Century old lolly Aussies have rediscovered
A big chunk of Australians are shunning newfangled snacks and have instead embraced traditional sweets and lollies, reports the owner of confectionary giant Cadbury.
And there's one 80-year-old brand that is now going "gangbusters" as we search for more treats during the pandemic.
The State of Snacking Report, produced by US firm Mondelez which is behind Cadbury as well as Oreo biscuits, Toblerone bars and the Natural Confectionary Company lollies, found that nine-in-10 Australians had been snacking more or the same during the pandemic.
For all the talk of taking up jogging, it does not appear the virus has encouraged Australians to indulge any less.
Half of those working from home had increased their snacking intake, in contrast to those who had returned to the office who were far less likely to reach for a chocolate bar or biscuit.
"A majority expect this trend to continue post-COVID, with almost three-quarters saying they plan to continue to snack throughout the day as opposed to eating a few large meals, and that snacking will be part of their 'new normal' even after the pandemic ends," said Mondelez Australia insights manager Tom Kimpton.
Salty snacks, like chips and crisps, had seen a spike in sales as well as snack bars.
Traditional sweets going 'gangbusters'
But it was traditional sweets and brands that saw the biggest uptick, according to the Cadbury maker.
"Comfort is the number one driver of snacking this year, while the uncertainty caused by the pandemic has seen people turn to trusted brands and their old favourites," Mr Kimpton said.
Australians were searching for nostalgia and the certainty of familiar favourites in an uncertain time, he added.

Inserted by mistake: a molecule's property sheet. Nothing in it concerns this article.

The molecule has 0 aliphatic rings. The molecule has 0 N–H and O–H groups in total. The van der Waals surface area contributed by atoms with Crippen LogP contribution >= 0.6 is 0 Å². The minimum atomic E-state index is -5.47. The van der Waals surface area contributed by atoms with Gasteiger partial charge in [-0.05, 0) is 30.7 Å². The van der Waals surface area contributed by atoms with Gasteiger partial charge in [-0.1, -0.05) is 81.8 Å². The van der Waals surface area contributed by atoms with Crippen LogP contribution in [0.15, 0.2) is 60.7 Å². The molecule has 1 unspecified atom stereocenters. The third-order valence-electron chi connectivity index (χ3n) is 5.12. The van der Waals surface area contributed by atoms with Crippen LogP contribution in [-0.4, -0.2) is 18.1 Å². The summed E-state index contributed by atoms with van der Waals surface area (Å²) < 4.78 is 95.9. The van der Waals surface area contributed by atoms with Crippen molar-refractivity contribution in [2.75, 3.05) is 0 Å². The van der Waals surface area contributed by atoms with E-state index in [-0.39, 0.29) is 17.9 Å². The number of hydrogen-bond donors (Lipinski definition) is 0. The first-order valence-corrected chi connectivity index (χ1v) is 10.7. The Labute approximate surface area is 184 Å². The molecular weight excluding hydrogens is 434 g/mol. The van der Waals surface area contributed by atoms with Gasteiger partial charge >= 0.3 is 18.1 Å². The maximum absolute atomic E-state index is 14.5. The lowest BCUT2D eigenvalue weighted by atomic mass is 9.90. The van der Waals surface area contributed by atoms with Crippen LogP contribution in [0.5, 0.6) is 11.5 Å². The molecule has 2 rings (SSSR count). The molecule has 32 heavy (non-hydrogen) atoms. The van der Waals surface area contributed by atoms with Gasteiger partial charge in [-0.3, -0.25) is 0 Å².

"Perhaps it was favourites they used to share with their grandparents of school friends.
"Sales of a classic - Pascall Marshmallows - have gone absolutely gangbusters over the last 18 months."
Pascall first started producing sweets 83 years ago in 1938 originally at the still operating Cadbury factory just north of Hobart. The lollies are now mostly made in Melbourne.
Old Gold a new favourite
Mr Kimpton told news.com.au that as well as tradition, marshmallows may have also seen a boost during the pandemic as people brought "cafe culture into their homes" adding them to hot chocolates.
"It's not just traditional lollies that have seen a boost in sales, with Cadbury Old Gold growing by 35 per cent over the last 18 months.
"It's a brand that Australians have enjoyed for over 100 years through two World Wars, the depression and a range of other national challenges, so it's no great surprise to see chocolate fans turn to the brand again during the pandemic," Mr Kimpton said.
Old Gold is so old it predates Cadbury's entry into Australia, originally sold by the MacRobertson's company in 1916.
Its resurgence could also be down to a global surge in dark chocolate consumption which is perceived as a healthier option due to it having less sugar than creamy milk chocolate.
Younger snackers reach for vegan, kombucha treats
But there was an age difference in the findings. Traditional treats were jumped on by Generation X and Boomers. However, younger Australians and Millennials were keener on eating more biscuits.
Those group were also looking for products that chimed with wellbeing trends such as those that had high protein or were plant based.
The Natural Confectionary Company's vegan option, those with less sugar and even a kombucha flavour were being snapped up by younger snackers.
The pandemic has been profitable for chocolate makers. Last month, Mondelez reported a 7.9 per cent rise in revenues for the first quarter of 2021 driven by increasing consumption worldwide of Oreo biscuits and Cadbury Dairy Milk bars.
The firm's previous State of Snacking report, covering 2019, revealed the exact time Australia's gave into the snacking crave.
Although much is made of the 3pm slump, overcome perhaps by a chocolate fix, Aussies can't even wait that long and indulge at 2.31pm.
Indonesians were the least able to resist a snack with most giving in to their cravings at 11.28pm. Canadian, Indian and Chinese consumers also couldn't hold out as long as Australians.
But Americans, Brazilians Russians, the French and Germans have more staying power. The Brits are the best at holding out, only melting into a chocolate nirvana at 3.41pm.
Originally published as Century old lolly Aussies have rediscovered